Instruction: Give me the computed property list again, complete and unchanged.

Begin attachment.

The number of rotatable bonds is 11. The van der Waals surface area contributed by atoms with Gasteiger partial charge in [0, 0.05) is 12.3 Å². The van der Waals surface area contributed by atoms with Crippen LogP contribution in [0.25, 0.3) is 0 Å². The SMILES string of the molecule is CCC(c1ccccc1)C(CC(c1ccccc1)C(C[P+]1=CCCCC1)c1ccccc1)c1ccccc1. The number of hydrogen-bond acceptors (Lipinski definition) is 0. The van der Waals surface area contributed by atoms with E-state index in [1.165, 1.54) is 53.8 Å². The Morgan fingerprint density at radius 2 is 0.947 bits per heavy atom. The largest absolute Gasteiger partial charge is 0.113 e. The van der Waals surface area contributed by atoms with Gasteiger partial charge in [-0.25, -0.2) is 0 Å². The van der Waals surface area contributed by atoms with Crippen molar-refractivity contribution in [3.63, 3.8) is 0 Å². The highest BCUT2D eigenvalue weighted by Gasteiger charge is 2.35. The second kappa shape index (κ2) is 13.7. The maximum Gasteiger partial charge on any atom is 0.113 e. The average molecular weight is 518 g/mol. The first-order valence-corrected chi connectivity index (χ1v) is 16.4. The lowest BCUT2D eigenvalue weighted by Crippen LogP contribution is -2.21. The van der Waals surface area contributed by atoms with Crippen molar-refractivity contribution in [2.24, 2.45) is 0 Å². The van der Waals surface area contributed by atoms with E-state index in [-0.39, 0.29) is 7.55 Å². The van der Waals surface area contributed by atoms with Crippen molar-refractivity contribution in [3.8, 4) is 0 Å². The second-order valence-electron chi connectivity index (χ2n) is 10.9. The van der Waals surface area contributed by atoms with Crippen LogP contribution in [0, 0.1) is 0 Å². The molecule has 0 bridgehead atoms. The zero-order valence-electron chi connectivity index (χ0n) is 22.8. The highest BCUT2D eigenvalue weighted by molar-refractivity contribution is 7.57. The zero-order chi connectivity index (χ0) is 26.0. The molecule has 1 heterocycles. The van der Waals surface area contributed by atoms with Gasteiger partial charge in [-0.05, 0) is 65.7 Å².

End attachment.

The number of rotatable bonds is 11. The van der Waals surface area contributed by atoms with Gasteiger partial charge in [0, 0.05) is 12.3 Å². The van der Waals surface area contributed by atoms with Crippen LogP contribution in [0.25, 0.3) is 0 Å². The SMILES string of the molecule is CCC(c1ccccc1)C(CC(c1ccccc1)C(C[P+]1=CCCCC1)c1ccccc1)c1ccccc1. The number of hydrogen-bond acceptors (Lipinski definition) is 0. The van der Waals surface area contributed by atoms with E-state index in [1.165, 1.54) is 53.8 Å². The Morgan fingerprint density at radius 2 is 0.947 bits per heavy atom. The largest absolute Gasteiger partial charge is 0.113 e. The van der Waals surface area contributed by atoms with Gasteiger partial charge in [-0.25, -0.2) is 0 Å². The van der Waals surface area contributed by atoms with Crippen molar-refractivity contribution in [3.63, 3.8) is 0 Å². The highest BCUT2D eigenvalue weighted by Gasteiger charge is 2.35. The second kappa shape index (κ2) is 13.7. The maximum Gasteiger partial charge on any atom is 0.113 e. The average molecular weight is 518 g/mol. The first-order valence-corrected chi connectivity index (χ1v) is 16.4. The lowest BCUT2D eigenvalue weighted by Crippen LogP contribution is -2.21. The van der Waals surface area contributed by atoms with Crippen molar-refractivity contribution in [2.24, 2.45) is 0 Å². The van der Waals surface area contributed by atoms with E-state index in [-0.39, 0.29) is 7.55 Å². The van der Waals surface area contributed by atoms with Crippen molar-refractivity contribution in [3.8, 4) is 0 Å². The second-order valence-electron chi connectivity index (χ2n) is 10.9. The van der Waals surface area contributed by atoms with Crippen LogP contribution in [0, 0.1) is 0 Å². The molecule has 0 bridgehead atoms. The zero-order valence-electron chi connectivity index (χ0n) is 22.8. The highest BCUT2D eigenvalue weighted by molar-refractivity contribution is 7.57. The zero-order chi connectivity index (χ0) is 26.0. The molecule has 1 heterocycles. The van der Waals surface area contributed by atoms with Gasteiger partial charge in [-0.05, 0) is 65.7 Å².